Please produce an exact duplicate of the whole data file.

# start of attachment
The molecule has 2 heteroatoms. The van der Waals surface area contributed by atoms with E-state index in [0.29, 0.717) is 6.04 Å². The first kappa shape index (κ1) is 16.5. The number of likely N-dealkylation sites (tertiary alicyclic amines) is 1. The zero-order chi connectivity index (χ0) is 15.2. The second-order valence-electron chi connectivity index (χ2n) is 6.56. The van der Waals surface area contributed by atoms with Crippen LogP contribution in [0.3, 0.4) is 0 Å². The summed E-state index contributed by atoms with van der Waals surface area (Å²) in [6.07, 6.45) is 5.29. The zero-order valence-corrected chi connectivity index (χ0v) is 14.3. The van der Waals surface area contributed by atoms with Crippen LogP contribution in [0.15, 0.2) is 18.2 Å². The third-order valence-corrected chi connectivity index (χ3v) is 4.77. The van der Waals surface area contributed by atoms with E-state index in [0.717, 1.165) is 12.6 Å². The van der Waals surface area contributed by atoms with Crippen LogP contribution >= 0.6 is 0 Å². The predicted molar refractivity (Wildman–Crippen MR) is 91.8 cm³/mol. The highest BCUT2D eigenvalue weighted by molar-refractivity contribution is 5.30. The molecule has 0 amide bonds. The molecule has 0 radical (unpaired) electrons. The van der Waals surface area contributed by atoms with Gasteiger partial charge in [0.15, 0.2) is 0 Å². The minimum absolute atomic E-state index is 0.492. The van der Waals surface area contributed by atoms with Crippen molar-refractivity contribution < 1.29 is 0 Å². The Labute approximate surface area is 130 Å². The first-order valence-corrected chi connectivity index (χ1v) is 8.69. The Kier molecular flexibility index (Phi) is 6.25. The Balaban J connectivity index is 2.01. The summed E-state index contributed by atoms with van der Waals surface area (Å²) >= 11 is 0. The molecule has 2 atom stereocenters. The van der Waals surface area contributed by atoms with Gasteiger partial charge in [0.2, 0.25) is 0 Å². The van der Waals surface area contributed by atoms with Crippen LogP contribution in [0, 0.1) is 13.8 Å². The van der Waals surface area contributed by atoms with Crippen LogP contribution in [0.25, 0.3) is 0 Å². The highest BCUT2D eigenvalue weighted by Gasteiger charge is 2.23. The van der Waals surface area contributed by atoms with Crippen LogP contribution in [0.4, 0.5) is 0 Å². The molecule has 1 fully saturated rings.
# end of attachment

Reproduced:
The molecule has 2 heteroatoms. The van der Waals surface area contributed by atoms with E-state index in [0.29, 0.717) is 6.04 Å². The first kappa shape index (κ1) is 16.5. The number of likely N-dealkylation sites (tertiary alicyclic amines) is 1. The zero-order chi connectivity index (χ0) is 15.2. The second-order valence-electron chi connectivity index (χ2n) is 6.56. The van der Waals surface area contributed by atoms with Crippen LogP contribution in [0.3, 0.4) is 0 Å². The summed E-state index contributed by atoms with van der Waals surface area (Å²) in [6.07, 6.45) is 5.29. The zero-order valence-corrected chi connectivity index (χ0v) is 14.3. The van der Waals surface area contributed by atoms with Crippen LogP contribution in [0.15, 0.2) is 18.2 Å². The third-order valence-corrected chi connectivity index (χ3v) is 4.77. The van der Waals surface area contributed by atoms with E-state index in [0.717, 1.165) is 12.6 Å². The van der Waals surface area contributed by atoms with Crippen LogP contribution >= 0.6 is 0 Å². The predicted molar refractivity (Wildman–Crippen MR) is 91.8 cm³/mol. The highest BCUT2D eigenvalue weighted by molar-refractivity contribution is 5.30. The molecule has 0 amide bonds. The molecule has 0 radical (unpaired) electrons. The van der Waals surface area contributed by atoms with Gasteiger partial charge in [0.15, 0.2) is 0 Å². The minimum absolute atomic E-state index is 0.492. The van der Waals surface area contributed by atoms with Crippen molar-refractivity contribution < 1.29 is 0 Å². The Labute approximate surface area is 130 Å². The first-order valence-corrected chi connectivity index (χ1v) is 8.69. The Kier molecular flexibility index (Phi) is 6.25. The Balaban J connectivity index is 2.01. The summed E-state index contributed by atoms with van der Waals surface area (Å²) >= 11 is 0. The molecule has 2 atom stereocenters. The van der Waals surface area contributed by atoms with Gasteiger partial charge in [0.2, 0.25) is 0 Å². The van der Waals surface area contributed by atoms with Crippen LogP contribution in [0, 0.1) is 13.8 Å². The van der Waals surface area contributed by atoms with Crippen LogP contribution in [0.25, 0.3) is 0 Å². The highest BCUT2D eigenvalue weighted by Gasteiger charge is 2.23. The van der Waals surface area contributed by atoms with Crippen LogP contribution in [0.4, 0.5) is 0 Å². The molecule has 1 fully saturated rings.